Where sovereign states shunned any dialogue on the economic use of their territory on principle grounds (this is what the former Eastern bloc did), the US threatened or went to war to force a change in the reason of state there. Thus the following equation has become the reason of state for the US: To enforce rules in the world of states that ensure the superiority of US capital, we must at the same time be the militarily superior power.2
In this respect, after the disappearance of the former Eastern bloc, there was a completely different view on the European EU enlargement efforts: They are good because they help to weaken a major disruptive factor: the military world power Russia, the currently only country that still has so much military capacity that a war against it could not be won without immense collateral damage.
Obama called Russia a “regional power”. This, of course, was not a true statement but expressed a claim of what should be the right status for Russia; a status the US should bring about.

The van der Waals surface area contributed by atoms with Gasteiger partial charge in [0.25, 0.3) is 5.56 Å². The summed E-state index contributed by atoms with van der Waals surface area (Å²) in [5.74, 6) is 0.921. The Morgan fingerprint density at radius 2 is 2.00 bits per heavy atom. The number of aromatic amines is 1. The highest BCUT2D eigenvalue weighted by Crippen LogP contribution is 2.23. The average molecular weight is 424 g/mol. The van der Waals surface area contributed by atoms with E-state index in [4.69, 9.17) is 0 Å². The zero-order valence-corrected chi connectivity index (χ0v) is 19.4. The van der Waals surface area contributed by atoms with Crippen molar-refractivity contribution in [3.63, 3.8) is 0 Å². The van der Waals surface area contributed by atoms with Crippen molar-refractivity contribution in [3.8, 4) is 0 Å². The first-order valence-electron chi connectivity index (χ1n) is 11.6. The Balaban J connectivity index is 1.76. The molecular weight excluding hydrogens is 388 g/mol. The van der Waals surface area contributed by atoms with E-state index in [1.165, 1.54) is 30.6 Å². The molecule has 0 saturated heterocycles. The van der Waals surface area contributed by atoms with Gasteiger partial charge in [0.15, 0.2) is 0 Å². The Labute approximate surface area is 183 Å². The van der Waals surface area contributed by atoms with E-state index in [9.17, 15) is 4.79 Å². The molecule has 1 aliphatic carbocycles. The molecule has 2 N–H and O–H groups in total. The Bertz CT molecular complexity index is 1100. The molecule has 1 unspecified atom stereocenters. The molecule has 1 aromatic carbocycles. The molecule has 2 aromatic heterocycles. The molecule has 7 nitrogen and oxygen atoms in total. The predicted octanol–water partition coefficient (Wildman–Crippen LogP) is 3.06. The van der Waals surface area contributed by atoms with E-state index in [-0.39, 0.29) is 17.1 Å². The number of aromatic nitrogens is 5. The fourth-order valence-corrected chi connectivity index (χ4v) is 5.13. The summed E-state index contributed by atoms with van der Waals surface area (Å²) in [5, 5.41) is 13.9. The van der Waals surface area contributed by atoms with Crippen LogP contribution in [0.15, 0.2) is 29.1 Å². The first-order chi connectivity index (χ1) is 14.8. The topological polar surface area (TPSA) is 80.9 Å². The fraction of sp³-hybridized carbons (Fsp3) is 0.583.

Trump took a different view. For him, the EU, and Germany in particular, was an opponent because they would not reproduce the economic superiority of the US without difficulty, but would undermine it. Germany, he said, was shamelessly exploiting the rules that the US had set for itself. Militarily, too, Germany would contribute nothing. Thus, he took the following line: Let Europe deal with its own land grabbing to the east. No more US taxes will be wasted on this. They are needed above all in the fight against China. This line is now adopted by US Republicans.
Of course, US military capabilities have also been significantly developed under Trump's rule, and so Biden can immediately put the old line on Russia back on the agenda: “NATO remains firmly committed to the fundamental principles and agreements underpinning European Security.”3
The EU needs NATO for its programme of conquest, and this essentially means it needs the US. For its programme of undisputed military superiority, the US needs EU enlargement as a means of weakening Russia. This identity of interests results in joint appearance and action.